Optical microscopy with visible light has been limited to a resolution of 200 nanometers. Now Allard Mosk at the University of Twente in The Netherlands haved uses 561nm laser light to image gold nanoparticles just 97 nanometres across and say it should be possible to do even better.
The results open the way to improve resolution in a wide range of optical imaging techniques. The robustness of a HIRES-lens against distortion and abberation, together with their ease to manufacture, makes them ideal for the imaging of fluorescent labeled biological samples or for the efficient coupling to metamaterials and plasmonic nanostructures. Recent developments in spatio-temporal control of waves in disordered materials suggest the possibility for HIRES-lenses to create ultrashort pulses in a nano-sized focus. The fact that a HIRES-lens is a linear technique opens the possibility to use it for resolution improvement of a large range of existing linear and non-linear imaging techniques, such as confocal microscopy, STED, PALM,and STORM.
Mosk and co achieve their trick using a flat piece of frosted glass (ie a transparent slab which is etched on one side in a way that entirely scatters the light that passes through). Here’s how.
First, imagine what this frosted slab does to a plane wave of light passing through it. The flat wave hits the etched surface and scatters in all directions. Some of the light then continues into the glass although the wave front is no longer flat but dramatically distorted. The distorted light then emerges from the other (clear) side of the glass and now appears as a kind of random speckle.
Mosk and co record this distorted wavefront using a CCD chip and work out its shape.
Now imagine the set up again with a slight difference. This time, before the plane light wave hits the scattering surface, Mosk and co send it through a spatial light modulator which can distort the wave in any way they like.
Mosk and co could use the information from the first experiment to bend the incoming wave in exactly the right way to cancel out the distortion due to the scattering layer. Astronomers use this approach to correct light from stars that is distorted by the atmosphere.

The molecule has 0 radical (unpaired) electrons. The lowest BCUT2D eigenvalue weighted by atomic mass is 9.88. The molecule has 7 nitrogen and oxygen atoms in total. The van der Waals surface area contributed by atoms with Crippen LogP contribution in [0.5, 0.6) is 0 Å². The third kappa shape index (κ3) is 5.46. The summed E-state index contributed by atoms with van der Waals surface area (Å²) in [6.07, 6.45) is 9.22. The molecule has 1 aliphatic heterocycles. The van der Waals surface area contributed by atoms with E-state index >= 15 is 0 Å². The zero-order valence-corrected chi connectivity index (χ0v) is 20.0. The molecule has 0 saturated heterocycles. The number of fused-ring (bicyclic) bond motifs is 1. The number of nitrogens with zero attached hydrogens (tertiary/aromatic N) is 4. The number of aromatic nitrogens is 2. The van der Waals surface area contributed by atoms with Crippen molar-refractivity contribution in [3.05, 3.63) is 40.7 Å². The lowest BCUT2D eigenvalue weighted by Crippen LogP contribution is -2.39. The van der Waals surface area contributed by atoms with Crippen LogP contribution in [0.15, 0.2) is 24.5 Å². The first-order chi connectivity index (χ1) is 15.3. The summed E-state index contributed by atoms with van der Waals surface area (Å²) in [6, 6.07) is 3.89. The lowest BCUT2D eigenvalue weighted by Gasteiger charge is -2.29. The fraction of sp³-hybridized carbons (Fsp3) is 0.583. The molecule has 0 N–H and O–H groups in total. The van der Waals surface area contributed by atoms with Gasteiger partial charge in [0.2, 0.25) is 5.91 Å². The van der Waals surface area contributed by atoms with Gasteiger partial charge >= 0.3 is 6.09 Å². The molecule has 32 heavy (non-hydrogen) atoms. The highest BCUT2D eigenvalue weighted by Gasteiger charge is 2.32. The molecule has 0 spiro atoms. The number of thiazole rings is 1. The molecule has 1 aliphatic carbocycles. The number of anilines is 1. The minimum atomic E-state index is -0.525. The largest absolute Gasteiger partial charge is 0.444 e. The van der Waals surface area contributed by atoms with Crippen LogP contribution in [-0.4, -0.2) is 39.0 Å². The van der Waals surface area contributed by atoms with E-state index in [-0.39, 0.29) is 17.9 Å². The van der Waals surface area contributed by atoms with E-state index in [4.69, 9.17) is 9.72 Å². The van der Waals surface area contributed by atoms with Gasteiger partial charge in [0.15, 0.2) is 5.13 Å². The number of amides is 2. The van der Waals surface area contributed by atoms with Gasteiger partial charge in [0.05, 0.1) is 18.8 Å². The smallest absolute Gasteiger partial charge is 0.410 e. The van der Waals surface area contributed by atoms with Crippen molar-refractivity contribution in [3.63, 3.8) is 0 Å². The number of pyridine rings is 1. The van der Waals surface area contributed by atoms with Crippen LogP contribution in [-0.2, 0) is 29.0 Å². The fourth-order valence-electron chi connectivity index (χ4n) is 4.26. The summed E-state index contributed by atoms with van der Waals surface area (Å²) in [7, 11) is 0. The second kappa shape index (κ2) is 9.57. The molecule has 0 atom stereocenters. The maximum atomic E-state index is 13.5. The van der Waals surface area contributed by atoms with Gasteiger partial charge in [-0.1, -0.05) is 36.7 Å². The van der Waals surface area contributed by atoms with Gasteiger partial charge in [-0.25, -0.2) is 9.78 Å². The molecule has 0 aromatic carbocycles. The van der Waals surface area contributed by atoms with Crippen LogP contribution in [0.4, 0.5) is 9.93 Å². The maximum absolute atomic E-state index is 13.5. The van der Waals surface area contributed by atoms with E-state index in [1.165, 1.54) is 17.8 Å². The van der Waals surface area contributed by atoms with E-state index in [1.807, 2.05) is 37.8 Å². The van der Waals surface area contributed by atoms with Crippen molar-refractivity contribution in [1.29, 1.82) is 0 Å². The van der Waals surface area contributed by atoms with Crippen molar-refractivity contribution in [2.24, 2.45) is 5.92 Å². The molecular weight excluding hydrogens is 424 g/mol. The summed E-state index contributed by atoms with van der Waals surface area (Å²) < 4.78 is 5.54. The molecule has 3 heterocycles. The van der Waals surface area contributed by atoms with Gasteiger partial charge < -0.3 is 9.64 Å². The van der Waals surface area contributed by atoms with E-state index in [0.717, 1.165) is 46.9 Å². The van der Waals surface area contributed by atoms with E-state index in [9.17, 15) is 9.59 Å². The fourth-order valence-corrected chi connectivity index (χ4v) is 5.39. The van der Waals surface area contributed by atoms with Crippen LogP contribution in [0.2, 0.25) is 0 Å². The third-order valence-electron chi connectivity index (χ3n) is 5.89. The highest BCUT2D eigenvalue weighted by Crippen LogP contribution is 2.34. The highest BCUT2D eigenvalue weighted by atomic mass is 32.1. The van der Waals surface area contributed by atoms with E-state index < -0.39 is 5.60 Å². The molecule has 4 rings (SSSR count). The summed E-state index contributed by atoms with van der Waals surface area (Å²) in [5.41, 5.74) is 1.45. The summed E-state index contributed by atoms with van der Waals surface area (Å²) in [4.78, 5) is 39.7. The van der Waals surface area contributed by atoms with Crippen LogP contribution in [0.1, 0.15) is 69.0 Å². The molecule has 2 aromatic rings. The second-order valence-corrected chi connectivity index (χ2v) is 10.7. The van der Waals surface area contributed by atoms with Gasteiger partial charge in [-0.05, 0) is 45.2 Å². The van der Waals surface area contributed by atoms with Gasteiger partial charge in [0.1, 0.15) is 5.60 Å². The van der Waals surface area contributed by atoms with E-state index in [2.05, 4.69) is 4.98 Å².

But actually Mosk and buddies go further. They distort the incoming plane wave in such a way that the scattering layer causes it to come to a focus. The important point, however, is that this focal point is much tighter than can be achieved with an ordinary lens that relies on refraction alone. This is what allows the higher resolution.
Their equipment is so precise that it can control exactly where the focal point appears and can even move it around. That allows them to build up an image by scanning the focal point back and forth across the object under investigation to build up a 2D image.
Mosk and co demonstrate the technique by imaging gold nanoparticles just 97 nm across but say it should work down to 72 nm. “Our work is the ﬁrst lens that provides a resolution in the nanometer regime at visible wavelengths,” they say.
That’s an elegant and powerful technique that could have wide application. The lens, which is actually a flat slab of gallium phosphide that has been acid-etched on one side, is cheap and easy to make. It is also free of the aberrations and distortions that plague conventional refraction-based designs.